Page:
There are Pinming teacups, which are much smaller, shallower, and thinner than other teacups. This is because the tea is meant to be savored and enjoyed sip by sip. If you can believe it, slurping your tea is considered good manners because it shows you’re really taking in all of the flavor!
The other type of teacup is called the aroma tea cup and it is only used to take in the fragrance of the tea. If you watched the gongfu tea video, you might have noticed that he poured the tea into one cup and then poured it out of that cup and then into another. The first cup is just used to smell the aroma of the tea. While this is usually reserved for traditional ceremonies and tea aficionados, if you love enjoying every aspect of the tea, you can totally get an aroma tea cup of your own!
6. Water filter
Most tea sommeliers will say that good tea starts with good water. It can be easy to focus all your energy on finding the best herbal tea and forget about the water. But just how cleaner, mineralized water tastes better, cleaner, mineralized tea will also taste better. Investing in a good water filter that cleans out any viruses, bacteria, toxins, heavy metals, pharmaceuticals, and pesticides, will improve any cup of tea.
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7. Teapot/Tea pitcher
If you’re a one-and-done tea drinker, you might just need a good kettle and a teacup, but if you enjoy entertaining or having a few cups of tea at a time, a good teapot will definitely come in handy. Like we mentioned earlier, teapots and tea pitchers both offer a lot of space for your tea to steep, which helps brew a more well-rounded tea.
Just like tea cups there are a lot of different types of teapots. Each teapot has its own unique set of benefits and are loved by their owners for either their design, function, or both. Ceramic tea pots are known for their heat-retention properties while glass tea pots are known for being non-porous and for their beauty.
8. Tea storage box
Tea is pretty sensitive to the elements. If you get it wet before you steep it or expose it to too much sunlight, it can go bad. A tea storage box is a wonderful way to keep your tea safe from the outside world. You can use any airtight container, but there are also a lot of beautiful tea storage boxes that make a great statement piece in any tea lover’s kitchen.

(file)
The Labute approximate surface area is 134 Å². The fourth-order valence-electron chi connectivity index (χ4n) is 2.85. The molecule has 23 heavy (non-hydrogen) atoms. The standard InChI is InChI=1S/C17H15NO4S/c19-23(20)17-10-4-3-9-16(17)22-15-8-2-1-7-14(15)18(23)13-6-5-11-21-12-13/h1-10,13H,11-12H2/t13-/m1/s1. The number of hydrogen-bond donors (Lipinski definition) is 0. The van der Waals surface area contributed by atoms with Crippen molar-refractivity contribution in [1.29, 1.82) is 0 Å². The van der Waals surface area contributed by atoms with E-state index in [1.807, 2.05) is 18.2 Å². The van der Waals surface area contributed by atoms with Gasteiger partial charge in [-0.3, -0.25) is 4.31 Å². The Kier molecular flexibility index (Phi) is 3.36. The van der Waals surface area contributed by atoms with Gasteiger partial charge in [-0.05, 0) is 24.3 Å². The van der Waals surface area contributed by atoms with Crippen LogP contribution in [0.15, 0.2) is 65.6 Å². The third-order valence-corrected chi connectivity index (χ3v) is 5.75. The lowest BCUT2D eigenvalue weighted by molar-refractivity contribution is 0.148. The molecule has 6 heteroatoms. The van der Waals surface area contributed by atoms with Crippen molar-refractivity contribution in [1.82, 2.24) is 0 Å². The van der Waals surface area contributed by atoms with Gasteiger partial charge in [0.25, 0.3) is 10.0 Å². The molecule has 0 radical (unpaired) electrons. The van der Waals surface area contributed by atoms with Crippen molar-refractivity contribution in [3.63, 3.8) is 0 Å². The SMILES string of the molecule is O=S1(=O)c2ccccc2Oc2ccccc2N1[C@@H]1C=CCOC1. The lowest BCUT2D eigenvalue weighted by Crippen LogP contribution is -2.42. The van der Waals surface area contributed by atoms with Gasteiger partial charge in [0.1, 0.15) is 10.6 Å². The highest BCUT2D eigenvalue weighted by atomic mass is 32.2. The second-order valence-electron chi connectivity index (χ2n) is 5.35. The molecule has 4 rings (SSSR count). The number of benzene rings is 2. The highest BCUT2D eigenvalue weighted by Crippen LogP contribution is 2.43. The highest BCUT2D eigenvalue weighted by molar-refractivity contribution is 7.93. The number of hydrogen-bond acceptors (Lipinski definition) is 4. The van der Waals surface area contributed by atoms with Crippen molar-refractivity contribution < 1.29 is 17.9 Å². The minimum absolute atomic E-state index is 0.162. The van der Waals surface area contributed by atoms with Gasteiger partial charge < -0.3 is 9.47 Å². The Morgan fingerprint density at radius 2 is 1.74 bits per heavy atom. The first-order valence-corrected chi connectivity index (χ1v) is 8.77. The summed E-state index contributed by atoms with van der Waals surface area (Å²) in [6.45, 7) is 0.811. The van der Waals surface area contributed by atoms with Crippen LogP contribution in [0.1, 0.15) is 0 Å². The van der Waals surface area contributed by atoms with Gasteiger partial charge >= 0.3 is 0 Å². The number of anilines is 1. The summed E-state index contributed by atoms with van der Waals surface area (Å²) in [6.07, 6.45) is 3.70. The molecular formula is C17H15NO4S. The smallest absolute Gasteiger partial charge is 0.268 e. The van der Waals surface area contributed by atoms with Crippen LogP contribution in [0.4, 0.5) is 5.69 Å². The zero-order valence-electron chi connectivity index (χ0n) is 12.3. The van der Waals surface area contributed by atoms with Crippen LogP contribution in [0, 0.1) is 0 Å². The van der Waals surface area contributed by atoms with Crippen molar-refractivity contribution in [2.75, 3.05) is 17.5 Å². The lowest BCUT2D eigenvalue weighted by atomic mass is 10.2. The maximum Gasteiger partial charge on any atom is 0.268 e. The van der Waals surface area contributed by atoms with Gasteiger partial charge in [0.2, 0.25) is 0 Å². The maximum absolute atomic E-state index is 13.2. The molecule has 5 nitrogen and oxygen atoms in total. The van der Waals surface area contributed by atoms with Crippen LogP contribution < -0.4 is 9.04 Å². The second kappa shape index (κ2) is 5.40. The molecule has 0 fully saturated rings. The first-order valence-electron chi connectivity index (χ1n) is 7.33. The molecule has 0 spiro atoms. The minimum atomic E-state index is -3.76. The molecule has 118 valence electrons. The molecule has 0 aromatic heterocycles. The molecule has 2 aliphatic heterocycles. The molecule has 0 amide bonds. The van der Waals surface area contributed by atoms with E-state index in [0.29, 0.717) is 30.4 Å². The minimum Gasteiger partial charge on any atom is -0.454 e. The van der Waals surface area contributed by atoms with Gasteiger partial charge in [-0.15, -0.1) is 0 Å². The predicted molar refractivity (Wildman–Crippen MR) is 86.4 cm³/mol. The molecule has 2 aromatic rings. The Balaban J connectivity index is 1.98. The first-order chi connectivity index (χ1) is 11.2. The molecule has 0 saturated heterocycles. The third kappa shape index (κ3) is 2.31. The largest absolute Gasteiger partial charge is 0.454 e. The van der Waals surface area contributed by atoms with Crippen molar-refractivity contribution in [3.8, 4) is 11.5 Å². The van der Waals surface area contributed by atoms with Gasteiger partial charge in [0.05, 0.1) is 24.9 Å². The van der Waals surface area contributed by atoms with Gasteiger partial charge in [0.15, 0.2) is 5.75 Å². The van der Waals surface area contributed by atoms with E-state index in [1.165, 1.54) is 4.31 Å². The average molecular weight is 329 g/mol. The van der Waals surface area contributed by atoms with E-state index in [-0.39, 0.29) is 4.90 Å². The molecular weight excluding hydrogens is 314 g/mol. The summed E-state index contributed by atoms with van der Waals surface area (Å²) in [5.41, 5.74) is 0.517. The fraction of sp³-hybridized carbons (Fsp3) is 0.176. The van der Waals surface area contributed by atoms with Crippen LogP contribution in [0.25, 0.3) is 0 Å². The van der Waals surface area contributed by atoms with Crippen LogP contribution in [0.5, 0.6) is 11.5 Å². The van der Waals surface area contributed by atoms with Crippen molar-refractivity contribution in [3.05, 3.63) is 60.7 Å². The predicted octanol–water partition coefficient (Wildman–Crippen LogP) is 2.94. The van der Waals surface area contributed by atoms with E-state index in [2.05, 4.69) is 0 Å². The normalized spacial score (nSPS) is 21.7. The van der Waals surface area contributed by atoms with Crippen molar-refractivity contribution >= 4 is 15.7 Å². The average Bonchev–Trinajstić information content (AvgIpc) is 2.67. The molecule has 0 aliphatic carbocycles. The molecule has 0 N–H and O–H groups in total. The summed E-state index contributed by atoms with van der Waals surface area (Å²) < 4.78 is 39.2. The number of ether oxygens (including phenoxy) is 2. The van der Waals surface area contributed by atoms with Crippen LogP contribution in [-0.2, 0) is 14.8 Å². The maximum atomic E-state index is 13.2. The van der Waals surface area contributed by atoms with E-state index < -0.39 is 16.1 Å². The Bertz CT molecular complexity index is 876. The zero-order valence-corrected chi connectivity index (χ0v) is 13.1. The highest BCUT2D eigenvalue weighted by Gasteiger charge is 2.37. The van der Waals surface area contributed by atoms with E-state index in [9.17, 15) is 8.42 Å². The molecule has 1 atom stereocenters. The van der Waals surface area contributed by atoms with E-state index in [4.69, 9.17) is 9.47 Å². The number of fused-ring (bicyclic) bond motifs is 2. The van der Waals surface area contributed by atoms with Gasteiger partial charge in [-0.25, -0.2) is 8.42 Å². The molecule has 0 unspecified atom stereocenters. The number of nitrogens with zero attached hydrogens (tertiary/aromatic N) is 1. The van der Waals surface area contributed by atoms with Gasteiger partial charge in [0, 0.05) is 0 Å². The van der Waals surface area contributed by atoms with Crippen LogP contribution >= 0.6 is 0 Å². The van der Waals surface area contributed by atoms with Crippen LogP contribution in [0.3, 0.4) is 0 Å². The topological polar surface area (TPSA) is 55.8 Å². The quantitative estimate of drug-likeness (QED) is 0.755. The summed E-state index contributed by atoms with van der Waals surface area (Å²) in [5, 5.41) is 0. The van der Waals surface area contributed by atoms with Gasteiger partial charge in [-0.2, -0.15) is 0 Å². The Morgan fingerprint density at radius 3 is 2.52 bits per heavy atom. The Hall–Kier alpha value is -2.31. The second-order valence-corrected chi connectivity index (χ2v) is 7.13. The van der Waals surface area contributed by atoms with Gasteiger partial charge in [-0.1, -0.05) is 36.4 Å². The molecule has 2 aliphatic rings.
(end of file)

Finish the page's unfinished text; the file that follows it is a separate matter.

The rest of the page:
9. Cold brew tea bottle
If you’re starting to get more experimental with your tea, you might love to try cold brew tea. Just like cold brew coffee, the tea brews in cold water for about 6-12 hours. Cold brew tea tends to have a more delicate flavor and there is even evidence that it has greater antioxidant content. Cold brew tea bottles are also great for taking on the go and could be the perfect drink for a picnic with friends. (2)
10. Tea pet
A tea pet, sometimes known as a tea lover’s pet, is a small clay or wooden figure that is said to bring tea drinkers good luck and companionship. Typically, tea pets are placed on the tea tray and given a little tea and water while you prepare your tea. It might sound silly, but it can be fun to “take care” of your tea pet by giving it some tea during teatime. (3)
You won’t usually give your tea pet any of your tea, but rather warm water you used to warm up your teacups and teapots or any left over tea. Some tea also requires rinsing, so you can also give your tea pet the hot water you used to rinse your tea.
Tea pets can be found in a lot of different shapes and sizes. They are commonly molded into Chinese zodiac animals, mythical creatures like dragons, and even people. You might notice that your tea pet changes slightly overtime in color as you give them some tea. Some tea pets even have little holes in them that blow bubbles as they absorb the tea. In fact, one of the most popular models of a tea pet is actually called “pee-pee boy.” Not very romantic, but when it is showered in cold water and then hot water, it actually shoots water it previously absorbed as if it is peeing. But I think we prefer this little frog that shoots water out of its mouth or these adorable little pigs ready to drink up your tea.
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11. Tea tray
Traditionally, tea trays were used to show off beautiful teas and teaware. They also were used to catch any extra water that was discarded in the process of brewing. Since most people these days can usually pour any extra water down the sink or into their houseplants, a tea tray can be a great tea accessory when you have guests over. A beautiful tea tray isn’t something any guest will forget. But if you plan to walk around with your tea tray, you might consider a non-slip tea tray instead of a traditional wooden tray.
Whether you were looking for gift inspiration for your favorite tea lover or looking to add to your own tea lover’s collection, we hope you enjoyed this list of kitchen must-haves for every tea lover, whether it’s whole flower tea, herbal tea, green tea, or something else entirely!